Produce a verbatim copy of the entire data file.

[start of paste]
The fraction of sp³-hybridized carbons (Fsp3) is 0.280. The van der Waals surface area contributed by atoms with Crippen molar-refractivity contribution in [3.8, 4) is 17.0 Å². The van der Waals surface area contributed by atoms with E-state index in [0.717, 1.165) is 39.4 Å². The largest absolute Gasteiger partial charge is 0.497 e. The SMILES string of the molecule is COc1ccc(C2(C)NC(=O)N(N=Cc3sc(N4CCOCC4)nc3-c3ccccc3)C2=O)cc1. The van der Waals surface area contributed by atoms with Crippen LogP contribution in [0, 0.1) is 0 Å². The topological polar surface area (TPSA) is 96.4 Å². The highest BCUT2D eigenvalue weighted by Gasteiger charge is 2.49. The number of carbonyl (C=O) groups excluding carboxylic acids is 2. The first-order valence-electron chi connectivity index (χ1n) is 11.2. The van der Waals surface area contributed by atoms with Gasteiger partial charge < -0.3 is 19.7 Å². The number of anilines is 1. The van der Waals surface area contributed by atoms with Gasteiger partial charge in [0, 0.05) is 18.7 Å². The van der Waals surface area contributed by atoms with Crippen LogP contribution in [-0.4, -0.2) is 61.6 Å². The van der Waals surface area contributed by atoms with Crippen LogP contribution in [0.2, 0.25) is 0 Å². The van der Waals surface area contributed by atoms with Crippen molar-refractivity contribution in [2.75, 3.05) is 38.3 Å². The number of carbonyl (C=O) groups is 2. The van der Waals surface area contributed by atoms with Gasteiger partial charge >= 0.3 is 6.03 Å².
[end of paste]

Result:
The fraction of sp³-hybridized carbons (Fsp3) is 0.280. The van der Waals surface area contributed by atoms with Crippen molar-refractivity contribution in [3.8, 4) is 17.0 Å². The van der Waals surface area contributed by atoms with E-state index in [0.717, 1.165) is 39.4 Å². The largest absolute Gasteiger partial charge is 0.497 e. The SMILES string of the molecule is COc1ccc(C2(C)NC(=O)N(N=Cc3sc(N4CCOCC4)nc3-c3ccccc3)C2=O)cc1. The van der Waals surface area contributed by atoms with Crippen LogP contribution in [0, 0.1) is 0 Å². The topological polar surface area (TPSA) is 96.4 Å². The highest BCUT2D eigenvalue weighted by Gasteiger charge is 2.49. The number of carbonyl (C=O) groups excluding carboxylic acids is 2. The first-order valence-electron chi connectivity index (χ1n) is 11.2. The van der Waals surface area contributed by atoms with Gasteiger partial charge < -0.3 is 19.7 Å². The number of anilines is 1. The van der Waals surface area contributed by atoms with Gasteiger partial charge in [0, 0.05) is 18.7 Å². The van der Waals surface area contributed by atoms with Crippen LogP contribution in [-0.4, -0.2) is 61.6 Å². The van der Waals surface area contributed by atoms with Crippen LogP contribution in [0.2, 0.25) is 0 Å². The van der Waals surface area contributed by atoms with Crippen molar-refractivity contribution in [2.75, 3.05) is 38.3 Å². The number of carbonyl (C=O) groups is 2. The van der Waals surface area contributed by atoms with Gasteiger partial charge >= 0.3 is 6.03 Å².